Subculture

The goth movement may be viewed as an interplay between the music, the fashion and the people who formed the subculture. The question is, where did the people who joined/formed the emergent subculture come from?

Or, to quote Mick Mercer:

"It stands to reason there is a logical gap between Punk and Goth. It isn't like a whole new audience just appeared from nowhere, which begs the question, who made up that initial crowd?"

There seem to have been three main strands of people who formed the goth gig and club-going crowd.

First, there were the disaffected punks. As stated on the punk page, by the early 80s punk had lost its early inventiveness and become increasingly harsh and stale, offering little of any interest musically.

To quote Mick Mercer again:

"We were all punks who didn't like the more basic form, and in particular it was the Gloria Mundi, Ants, Ultravox crowd who would be seen cropping up at the earlier gigs. You'd think Ultravox might be the sort of band who'd attract the pseudo--trendies, but most of the people at the gigs were total headcases. Ditto The Pack/Theatre Of Hate, Killing Joke, Bauhaus, Sex Gang thing. Every time you'd go to those gigs you'd see the Ants/GM U-vox people."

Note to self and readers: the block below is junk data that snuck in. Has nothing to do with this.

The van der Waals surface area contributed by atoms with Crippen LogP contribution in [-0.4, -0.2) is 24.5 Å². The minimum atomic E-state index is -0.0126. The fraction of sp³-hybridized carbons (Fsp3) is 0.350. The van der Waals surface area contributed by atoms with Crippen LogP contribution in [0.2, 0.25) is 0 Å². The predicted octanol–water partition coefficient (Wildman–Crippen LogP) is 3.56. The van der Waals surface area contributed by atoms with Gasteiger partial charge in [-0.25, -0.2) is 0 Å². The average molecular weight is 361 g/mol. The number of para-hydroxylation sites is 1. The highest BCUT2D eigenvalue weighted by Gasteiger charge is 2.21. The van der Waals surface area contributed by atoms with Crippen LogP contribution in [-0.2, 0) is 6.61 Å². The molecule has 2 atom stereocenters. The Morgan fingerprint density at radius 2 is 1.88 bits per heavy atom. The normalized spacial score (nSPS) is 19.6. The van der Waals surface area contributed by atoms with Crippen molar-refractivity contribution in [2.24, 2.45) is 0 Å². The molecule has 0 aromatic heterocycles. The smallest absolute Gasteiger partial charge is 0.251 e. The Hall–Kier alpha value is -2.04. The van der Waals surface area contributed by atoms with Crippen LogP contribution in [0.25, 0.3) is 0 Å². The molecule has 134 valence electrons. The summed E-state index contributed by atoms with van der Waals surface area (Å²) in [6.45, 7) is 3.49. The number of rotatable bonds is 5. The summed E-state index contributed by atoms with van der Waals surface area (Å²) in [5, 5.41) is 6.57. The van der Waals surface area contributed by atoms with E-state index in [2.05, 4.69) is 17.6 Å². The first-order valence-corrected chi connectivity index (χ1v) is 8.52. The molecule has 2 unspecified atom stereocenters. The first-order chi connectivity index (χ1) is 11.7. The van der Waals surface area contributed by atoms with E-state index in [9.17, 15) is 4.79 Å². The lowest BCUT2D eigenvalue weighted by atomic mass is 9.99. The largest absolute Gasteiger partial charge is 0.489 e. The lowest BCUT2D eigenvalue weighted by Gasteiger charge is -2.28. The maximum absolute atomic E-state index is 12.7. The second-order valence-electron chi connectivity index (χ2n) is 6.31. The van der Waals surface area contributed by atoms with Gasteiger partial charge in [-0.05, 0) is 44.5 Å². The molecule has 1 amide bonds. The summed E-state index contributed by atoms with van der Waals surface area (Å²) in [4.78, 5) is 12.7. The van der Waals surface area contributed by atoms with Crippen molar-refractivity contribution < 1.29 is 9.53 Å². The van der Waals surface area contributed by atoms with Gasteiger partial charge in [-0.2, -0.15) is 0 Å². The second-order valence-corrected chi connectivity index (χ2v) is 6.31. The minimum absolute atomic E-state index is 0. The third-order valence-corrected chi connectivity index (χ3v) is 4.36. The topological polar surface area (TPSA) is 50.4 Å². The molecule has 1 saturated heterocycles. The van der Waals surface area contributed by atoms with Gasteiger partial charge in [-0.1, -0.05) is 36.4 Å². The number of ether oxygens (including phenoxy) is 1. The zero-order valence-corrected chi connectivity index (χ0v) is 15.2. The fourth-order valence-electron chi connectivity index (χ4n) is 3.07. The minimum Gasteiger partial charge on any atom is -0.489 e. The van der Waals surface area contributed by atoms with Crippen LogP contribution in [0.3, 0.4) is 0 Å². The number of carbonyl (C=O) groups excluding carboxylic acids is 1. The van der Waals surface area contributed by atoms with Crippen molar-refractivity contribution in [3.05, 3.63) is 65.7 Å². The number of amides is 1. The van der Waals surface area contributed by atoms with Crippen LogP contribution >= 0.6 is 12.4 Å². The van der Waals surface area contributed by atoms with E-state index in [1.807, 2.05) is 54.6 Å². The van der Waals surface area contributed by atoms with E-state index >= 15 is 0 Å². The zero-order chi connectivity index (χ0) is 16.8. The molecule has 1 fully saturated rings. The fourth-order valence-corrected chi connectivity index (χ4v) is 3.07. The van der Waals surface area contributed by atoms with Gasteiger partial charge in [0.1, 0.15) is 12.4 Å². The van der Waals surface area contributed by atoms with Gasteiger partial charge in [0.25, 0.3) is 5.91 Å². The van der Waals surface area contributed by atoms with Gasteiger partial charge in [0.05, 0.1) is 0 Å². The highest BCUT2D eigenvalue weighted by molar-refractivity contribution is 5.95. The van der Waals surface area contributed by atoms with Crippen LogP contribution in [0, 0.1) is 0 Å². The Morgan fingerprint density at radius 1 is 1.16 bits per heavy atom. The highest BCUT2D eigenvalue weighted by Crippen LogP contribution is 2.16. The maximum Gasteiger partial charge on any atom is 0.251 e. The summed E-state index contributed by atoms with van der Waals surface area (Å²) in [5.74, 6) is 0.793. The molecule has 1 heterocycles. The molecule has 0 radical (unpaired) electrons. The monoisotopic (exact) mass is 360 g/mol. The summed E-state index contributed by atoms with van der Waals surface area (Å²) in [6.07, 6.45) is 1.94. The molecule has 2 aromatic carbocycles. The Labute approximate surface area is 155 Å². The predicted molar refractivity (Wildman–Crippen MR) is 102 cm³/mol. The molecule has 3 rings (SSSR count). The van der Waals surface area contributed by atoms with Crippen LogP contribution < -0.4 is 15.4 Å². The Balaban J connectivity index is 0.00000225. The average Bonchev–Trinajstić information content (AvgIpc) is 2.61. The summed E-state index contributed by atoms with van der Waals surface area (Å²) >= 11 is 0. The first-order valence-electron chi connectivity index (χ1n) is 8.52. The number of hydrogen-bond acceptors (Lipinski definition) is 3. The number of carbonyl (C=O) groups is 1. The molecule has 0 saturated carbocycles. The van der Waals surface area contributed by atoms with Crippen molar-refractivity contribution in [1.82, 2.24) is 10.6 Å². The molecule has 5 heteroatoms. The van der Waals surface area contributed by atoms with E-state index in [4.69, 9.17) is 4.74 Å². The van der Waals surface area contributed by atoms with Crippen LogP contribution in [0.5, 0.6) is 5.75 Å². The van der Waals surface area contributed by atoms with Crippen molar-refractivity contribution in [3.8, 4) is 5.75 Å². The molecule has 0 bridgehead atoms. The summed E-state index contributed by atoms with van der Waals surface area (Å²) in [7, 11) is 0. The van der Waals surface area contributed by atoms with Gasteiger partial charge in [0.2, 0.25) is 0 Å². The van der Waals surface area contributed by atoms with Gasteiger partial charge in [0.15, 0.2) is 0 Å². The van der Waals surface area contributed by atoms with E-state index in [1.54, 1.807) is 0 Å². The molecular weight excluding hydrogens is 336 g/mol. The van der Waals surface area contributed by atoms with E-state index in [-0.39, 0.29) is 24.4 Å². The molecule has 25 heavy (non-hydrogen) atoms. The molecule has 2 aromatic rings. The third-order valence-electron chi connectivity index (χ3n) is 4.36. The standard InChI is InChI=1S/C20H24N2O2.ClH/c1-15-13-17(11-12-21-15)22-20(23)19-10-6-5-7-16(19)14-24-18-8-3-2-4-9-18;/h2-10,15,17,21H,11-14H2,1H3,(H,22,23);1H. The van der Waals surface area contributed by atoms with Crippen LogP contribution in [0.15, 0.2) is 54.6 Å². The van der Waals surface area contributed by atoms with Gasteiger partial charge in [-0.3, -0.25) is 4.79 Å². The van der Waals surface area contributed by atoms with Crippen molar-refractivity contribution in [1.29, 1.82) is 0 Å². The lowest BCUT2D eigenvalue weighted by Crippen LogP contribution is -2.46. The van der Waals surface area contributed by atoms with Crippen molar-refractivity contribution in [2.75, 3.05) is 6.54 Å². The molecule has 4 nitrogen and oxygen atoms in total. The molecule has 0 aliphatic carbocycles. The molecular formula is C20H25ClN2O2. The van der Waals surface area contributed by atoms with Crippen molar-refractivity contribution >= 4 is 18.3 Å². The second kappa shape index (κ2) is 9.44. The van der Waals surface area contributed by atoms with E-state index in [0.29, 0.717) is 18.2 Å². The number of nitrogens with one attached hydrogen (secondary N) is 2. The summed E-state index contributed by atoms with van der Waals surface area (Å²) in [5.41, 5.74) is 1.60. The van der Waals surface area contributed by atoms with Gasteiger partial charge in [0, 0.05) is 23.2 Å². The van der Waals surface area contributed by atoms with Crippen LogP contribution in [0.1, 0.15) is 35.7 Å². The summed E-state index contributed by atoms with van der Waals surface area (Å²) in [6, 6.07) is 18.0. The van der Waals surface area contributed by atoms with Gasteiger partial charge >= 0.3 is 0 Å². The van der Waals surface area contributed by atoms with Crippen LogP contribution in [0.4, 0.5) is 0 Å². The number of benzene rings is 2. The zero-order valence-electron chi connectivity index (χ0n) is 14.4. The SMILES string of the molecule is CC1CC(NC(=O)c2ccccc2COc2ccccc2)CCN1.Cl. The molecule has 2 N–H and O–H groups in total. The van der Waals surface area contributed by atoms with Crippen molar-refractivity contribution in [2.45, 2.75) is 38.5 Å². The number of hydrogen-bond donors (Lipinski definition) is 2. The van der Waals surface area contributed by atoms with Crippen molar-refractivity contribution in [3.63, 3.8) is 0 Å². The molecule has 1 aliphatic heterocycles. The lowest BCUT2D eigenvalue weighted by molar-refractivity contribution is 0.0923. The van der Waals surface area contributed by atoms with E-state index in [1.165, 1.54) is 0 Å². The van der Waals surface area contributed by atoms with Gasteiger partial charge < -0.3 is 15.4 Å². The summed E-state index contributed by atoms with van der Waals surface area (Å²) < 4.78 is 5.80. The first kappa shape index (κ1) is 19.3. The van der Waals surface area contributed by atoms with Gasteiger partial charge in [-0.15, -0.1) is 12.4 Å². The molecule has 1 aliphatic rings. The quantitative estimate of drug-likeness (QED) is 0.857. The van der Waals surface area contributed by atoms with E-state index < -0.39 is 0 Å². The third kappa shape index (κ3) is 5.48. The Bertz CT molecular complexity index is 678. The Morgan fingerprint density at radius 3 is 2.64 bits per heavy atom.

(Note: Mick Mercer is talking about the John Foxx-era Ultravox, and about the pre-pop era Ants)

Second, and probably later, there were disaffected New Romantics.

The original New Romantics had been a "dressy" reaction against the increasingly harsh and masculine direction of the punk scene, but New Romantic had quickly entered the mainstream, becoming a commercial "pop" scene.

To quote Merlina, talking about the early days of the Batcave:

"For the crowd I was with it was a reaction against New Romantic which had gone distinctly fluffy - Di was wearing frills & every schoolkid had knickerbockers - and NR music, while always more 'poppy/bouncy' had turned plain cheesy (and it takes at least a decade of nostalgia injections to appreciate that kinda cheese!)."

Finally (and this is where I come in), there were the "post-punk teenagers". Too young for punk, and unimpressed by its remnants, we listened avidly to the likes of Joy Division, Bauhaus and Killing Joke on John Peel's radio show, and scoured the music press for similar bands. Going to gigs and clubs, we fell in with like-minded people, and found ourselves part of this thing later called "goth".